IN 1962, not long before Ferdinand Marcos was elected president, the Philippines was at the forefront of pioneering scientific research on rice that introduced high-yielding varieties to the country. Supported by several international agencies, including the Rockefeller and Ford Foundations, the main goal was to increase food production. Working at the newly established International Rice Research Institute (IRRI), in Los Baños, Laguna, scientists from all over the world developed a type of rice that produced heavy heads of grain that grew on short, robust stalks able to bear the weight of the grain without toppling over. This rice variety, called IR-8, required intensive irrigation, plenty of fertilizer, and chemical pesticides, to flourish. Output doubled. Between 1962 to 1964 and 1983 to 1985, with steady increases in between, rice yields rose from 1.24 to 2.48 metric tons of palay per hectare.
The increase was spectacular and unprecedented. For the first time, the chance to effect real equitable change in the lives of the poor was within the government’s grasp. However, despite its promising start, the green revolution in the Philippines did not deliver the gains it was supposed to. Not only did it fail to improve the conditions of the poor but, ironically, the poor slid further into hardship. The opportunity was squandered. What happened?
Under Marcos, per capita income rose, there was a rice surplus, and the price of rice fell. But, to simplify a complicated story, the period from 1965 to 1986 was a paradox. There was economic growth yet it caused massive impoverishment. The American economist James K. Boyce calls this phenomenon “immiserizing growth,” when economic growth, and political and social conditions are such that the rich get absolutely richer and the poor become absolutely poorer.
After the declaration of Martial Law in 1972, there was a decline in the absolute incomes of the poor. Millions were without access to basic needs, hunger was widespread, with infants and children hardest hit. Impoverishment prevented the poor from buying rice, even when rice prices were at their lowest. In a 1979 review of Philippine grain production policy, the World Bank found that total rice consumption in the 1970s slowed, growing at only 2.9%, barely in step with the rate of population increase. The poor were not filling up on bread and cake. They were not eating.
Studies by the Food and Nutrition Research Institute found that by 1982, two thirds of families consumed less than the recommended minimum daily calorie intake. 25% of the country’s pre-schoolers were stunted, 14% were wasted, and an appalling 69% were underweight. Between 1970 and 1983, infant mortality was at 59 per 1,000 in rural areas and 55 per 1,000 in urban areas – among the highest in East and Southeast Asia. The cause of infant and child deaths could be directly traced to hunger and a lack of basic health care services. While the Marcos government injected $229 million into private hospitals specializing in single organ diseases (the Philippine Heart Center, National Kidney Foundation, and the Lung Center of the Philippines), which catered to the rich, primary health care fell by the wayside. A damning UNICEF report declared it a gross misallocation of resources. Babies and children died from entirely preventable illnesses — diarrhea, vitamin and nutrient deficiencies, and common respiratory infections due to undernourishment.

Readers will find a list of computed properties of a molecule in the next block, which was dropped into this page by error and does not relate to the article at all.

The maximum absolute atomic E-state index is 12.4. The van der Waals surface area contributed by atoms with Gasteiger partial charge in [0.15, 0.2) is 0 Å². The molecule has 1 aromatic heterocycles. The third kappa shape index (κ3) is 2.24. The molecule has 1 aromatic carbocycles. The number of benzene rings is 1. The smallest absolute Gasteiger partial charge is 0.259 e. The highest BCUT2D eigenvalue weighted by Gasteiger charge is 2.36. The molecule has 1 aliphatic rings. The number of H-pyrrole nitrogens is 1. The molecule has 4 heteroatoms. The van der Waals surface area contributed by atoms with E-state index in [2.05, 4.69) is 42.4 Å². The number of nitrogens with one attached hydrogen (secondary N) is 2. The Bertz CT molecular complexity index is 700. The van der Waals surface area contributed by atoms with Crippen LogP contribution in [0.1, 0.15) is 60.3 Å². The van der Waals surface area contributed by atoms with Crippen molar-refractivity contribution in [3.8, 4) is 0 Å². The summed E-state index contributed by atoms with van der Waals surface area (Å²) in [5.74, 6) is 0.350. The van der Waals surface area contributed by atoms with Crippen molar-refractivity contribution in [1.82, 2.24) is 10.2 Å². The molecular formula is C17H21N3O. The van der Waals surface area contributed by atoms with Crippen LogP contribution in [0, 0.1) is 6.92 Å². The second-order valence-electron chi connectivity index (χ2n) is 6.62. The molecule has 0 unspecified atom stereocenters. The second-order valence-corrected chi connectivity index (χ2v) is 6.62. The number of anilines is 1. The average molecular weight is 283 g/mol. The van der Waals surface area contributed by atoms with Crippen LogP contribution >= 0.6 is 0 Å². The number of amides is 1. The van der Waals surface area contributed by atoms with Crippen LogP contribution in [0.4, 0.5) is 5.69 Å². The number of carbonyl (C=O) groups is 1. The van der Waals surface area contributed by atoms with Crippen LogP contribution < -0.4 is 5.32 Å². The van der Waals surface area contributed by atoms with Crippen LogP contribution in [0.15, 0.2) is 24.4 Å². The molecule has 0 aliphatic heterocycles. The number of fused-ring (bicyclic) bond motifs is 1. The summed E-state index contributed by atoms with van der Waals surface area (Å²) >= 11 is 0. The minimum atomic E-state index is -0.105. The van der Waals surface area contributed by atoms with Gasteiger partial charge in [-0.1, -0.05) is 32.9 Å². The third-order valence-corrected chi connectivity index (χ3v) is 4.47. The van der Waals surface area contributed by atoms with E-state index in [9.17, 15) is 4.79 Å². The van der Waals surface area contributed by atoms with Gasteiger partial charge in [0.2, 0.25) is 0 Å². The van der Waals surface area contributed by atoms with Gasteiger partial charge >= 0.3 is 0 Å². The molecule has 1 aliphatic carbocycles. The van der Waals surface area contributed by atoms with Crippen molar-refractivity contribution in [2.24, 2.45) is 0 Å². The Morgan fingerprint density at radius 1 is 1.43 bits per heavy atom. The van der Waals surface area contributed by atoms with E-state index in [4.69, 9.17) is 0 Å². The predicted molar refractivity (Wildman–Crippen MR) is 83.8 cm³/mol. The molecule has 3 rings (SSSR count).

Elsewhere in Asia, the green revolution pulled countries out from the abyss. It helped China recover from Mao’s catastrophic Great Leap Forward and India to overcome mass starvation. In the Philippine case, boosting rice production occurred in a highly inequitable social setting where disparities in wealth and power at both the national and barangay level determined who would be favored from the outset. Had the Marcos government addressed land reform and redistribution of wealth, then more egalitarian and sustained growth might have resulted.
Under Marcos, precisely the opposite occurred. The primary beneficiaries of the green revolution in the Philippines were those who had access to financing and water — the rural elites who came from the ranks of the old landlord classes and upwardly mobile tenant farmers who, with larger farms, were awarded capital subsidies from the government. Subsidies were especially necessary in purchasing the expensive fertilizers, herbicides and pesticides, needed by the high yielding varieties. Use of chemical pesticides led to an environmental disaster. Fish, another food staple of the poor, and other aquatic life, became contaminated, compounding the hunger problem still further.
“One cannot explain the prevalence of malnutrition in a period of increasing food and agricultural production as primarily a supply problem” Boyce observed. “Rather, it is a case of the uneven distribution of the available food within the population…the inequitable and worsening distribution of purchasing power.”
Under Marcos the green revolution became a privately profitable enterprise.
It is said that the best lies hold a grain of truth. Senator and Vice-Presidential candidate Ferdinand “Bongbong” Marcos recently asked: “Will I say sorry for the agricultural policy that brought us to self sufficiency in rice?” Bongbong has consistently taken a defiantly unrepentant stance toward his late father’s rule. Born in 1957, he was in his twenties during the period of the green revolution. He did not go hungry himself and, like his father, showed little empathy for the millions who did.